Options Article

Cash-Settled Indices Basics

Josip Causic

This article is aimed at alleviating some of the confusion about cash-settled indices. For the sake of simplicity, only three indices are going to be addressed: S & P 500 (SPX), Russell 2000 (RUT), and S & P 100 (OEX/XEO). None of these is the perfect product because they all have disadvantages. Figure 1 labels the imperfections of each.

Index ticker Disadvantage
RUT Volatile
SPX Settlement time flip-flops
OEX/XEO CBOE monopoly

Figure 1: Disadvantages

A reader could briefly glance at these disadvantages and quickly talk him or herself out of trading the indices because of that focus on the negatives. Quantum Physics studies show us that we, the ultimate observers, create our own reality. Hence, let us look at the three cash-settle indices one by one.

It is true that RUT, beta-wise, is more volatile that either of the S&Ps. It moves in wider ranges because of the impulsiveness of the Small Caps which are prone to reacting to the news. Yet at the same time, volatility is a matter of personal preference. Some traders, mostly conservative ones, do not like big swings whereas others, moderately aggressive ones, love it. On a positive note, RUT settlement is always on Friday’s open with the last trading day being Thursday, regardless if they are weekly or regular monthly options.

Unlike the stable RUT settlement time, SPX options settlement time flip-flops between the weekly and the monthly options.  The regular monthly options on SPX settle on Friday’s opening print.  But the SPX weekly options settle on Friday’s close. To recap, SPX weekly settle at 4:00 PM EST and SPX monthly at 9:30 AM EST.  Could that extra six and half trading hours make a difference? Affirmative! Recall Friday 06-01-2012, the SPX moved down over 30 points on that day. One extra trading day can often make such a big difference, turning a winner into a loser or vice versa.

Moving on to the third cash-settled index, the S&P 100: there are two tickers used, the OEX and the XEO. The XEO has European-Style options, just as SPX and RUT.  The OEX, using the inverse spelling of XEO, are American-Style; however, pricewise XEO and OEX are the same. By the way, American-Style options have the flexibility of early assignment. For a seller of American style options this means constant risk of assignment. European-Style options also have certainty of assignment BUT only on the expiration.

To make a clear distinction between the American and European style options we should first look at both exercising the right and having the assignment.  For example, if a trader chooses to exercise a long call on the American-Style options, then the trader is taking advantage of the right to buy something. When the purchase is done using margin, an interest charge is incurred. However, there is also the possibility of using exercise-and-close which can be done without involving any margin interest.  The simultaneous transaction of exercise-and-close can be done even if there is not enough money in the account. No margin interest is charged because there is no risk. The exercise-and-close would incur a transaction cost. Whereas closing the obligation on our own while the market is still open by buying back what was sold would incur only a normal commission fee. Often the commission is less than an assignment or exercise fee.  It also depends on the contract size.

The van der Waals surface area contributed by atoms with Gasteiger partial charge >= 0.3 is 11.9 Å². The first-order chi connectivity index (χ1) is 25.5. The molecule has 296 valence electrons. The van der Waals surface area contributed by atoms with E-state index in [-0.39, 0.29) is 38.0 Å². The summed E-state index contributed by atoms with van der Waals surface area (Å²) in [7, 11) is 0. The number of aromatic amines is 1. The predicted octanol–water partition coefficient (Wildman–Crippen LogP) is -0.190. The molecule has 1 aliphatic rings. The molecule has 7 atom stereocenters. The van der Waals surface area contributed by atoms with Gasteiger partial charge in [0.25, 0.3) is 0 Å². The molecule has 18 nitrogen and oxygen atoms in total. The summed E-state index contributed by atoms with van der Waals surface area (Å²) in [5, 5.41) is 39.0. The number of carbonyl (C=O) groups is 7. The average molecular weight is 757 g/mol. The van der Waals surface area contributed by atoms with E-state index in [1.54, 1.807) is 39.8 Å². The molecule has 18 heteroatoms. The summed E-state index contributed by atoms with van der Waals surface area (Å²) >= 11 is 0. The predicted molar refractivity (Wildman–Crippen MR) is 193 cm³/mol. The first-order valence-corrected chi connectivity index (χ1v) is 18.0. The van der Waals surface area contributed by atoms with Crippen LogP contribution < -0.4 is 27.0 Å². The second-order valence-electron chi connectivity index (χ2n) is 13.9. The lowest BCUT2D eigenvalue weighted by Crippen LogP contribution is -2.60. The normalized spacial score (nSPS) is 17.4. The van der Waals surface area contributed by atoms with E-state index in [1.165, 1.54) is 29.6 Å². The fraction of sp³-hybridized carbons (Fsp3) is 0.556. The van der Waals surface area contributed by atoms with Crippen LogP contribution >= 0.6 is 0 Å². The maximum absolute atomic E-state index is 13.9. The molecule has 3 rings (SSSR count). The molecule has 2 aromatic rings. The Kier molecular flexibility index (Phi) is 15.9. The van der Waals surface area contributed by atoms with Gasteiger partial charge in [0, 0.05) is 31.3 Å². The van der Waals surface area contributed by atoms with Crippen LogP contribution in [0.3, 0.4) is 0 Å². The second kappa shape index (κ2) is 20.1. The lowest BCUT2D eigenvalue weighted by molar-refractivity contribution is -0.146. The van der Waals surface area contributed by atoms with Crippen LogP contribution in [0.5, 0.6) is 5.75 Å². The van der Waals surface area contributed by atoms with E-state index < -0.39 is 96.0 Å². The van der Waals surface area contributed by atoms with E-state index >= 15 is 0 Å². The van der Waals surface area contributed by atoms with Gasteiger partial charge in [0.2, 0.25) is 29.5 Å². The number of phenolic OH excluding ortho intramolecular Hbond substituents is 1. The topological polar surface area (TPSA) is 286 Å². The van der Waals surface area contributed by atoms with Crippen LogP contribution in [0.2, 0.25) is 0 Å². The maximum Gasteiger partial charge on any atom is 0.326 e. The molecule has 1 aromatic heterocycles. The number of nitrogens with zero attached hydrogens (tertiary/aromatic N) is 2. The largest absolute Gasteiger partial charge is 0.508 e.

During assignment on the American-Style options, the trader that was short is notified by the OCC (Option Clearing Corporation) about the immanent event. The trader is obliged to deliver.  By contrast using European-Style options, no assignment or exercise can take place unless the positions are held beyond the expiry. In such case all in-the-money options, by any amount are settled.  No margin is used because the cash-settle indices settle in cash.

Next let us look at the S&P 100 and address its disadvantage. The OEX/XEO illiquidity is a result of having only one option exchange facilitating the order flow.  Should we stop trading it just because of that reason?  Though there is just one market maker, the CBOE, it is one of the most reputable  and best known.  What if we are selling vertical credit spreads on these? When we are selling something we really need just one buyer and if the price is fair then it is acceptable.

On a positive note, fewer eyes are watching the performance of the OEX/XEO than its big brother. In addition to being less watched, the S&P 100 contains the best of the best from the basket of S&P 500 products. Quite often, the OEX moves to the upside, percentage wise, more than actual S&P 500.

Figure 2 shows Google Finance Page snap shot of OEX compared to SPX.

In conclusion, this newsletter was aimed at alleviating some of the confusion about cash-settled indices. The cash-settled indices do not have the possibility of early assignment.  This is not intended to promote buying or selling of any of the discussed products. The article was strictly intended for educational purposes only. Trading options on cash-settled indices involves risk that might not be suitable for everyone. Know your trading instruments prior to trading them, always. Focus on the positives and good things will happen; have green trading.

This newsletter is written for educational purposes only. By no means do any of its contents recommend, advocate or urge the buying, selling or holding of any financial instrument whatsoever. Trading and Investing involves high levels of risk. The author expresses personal opinions and will not assume any responsibility whatsoever for the actions of the reader. The author may or may not have positions in Financial Instruments discussed in this newsletter. Future results can be dramatically different from the opinions expressed herein. Past performance does not guarantee future results. Reprints allowed for private reading only, for all else, please obtain permission.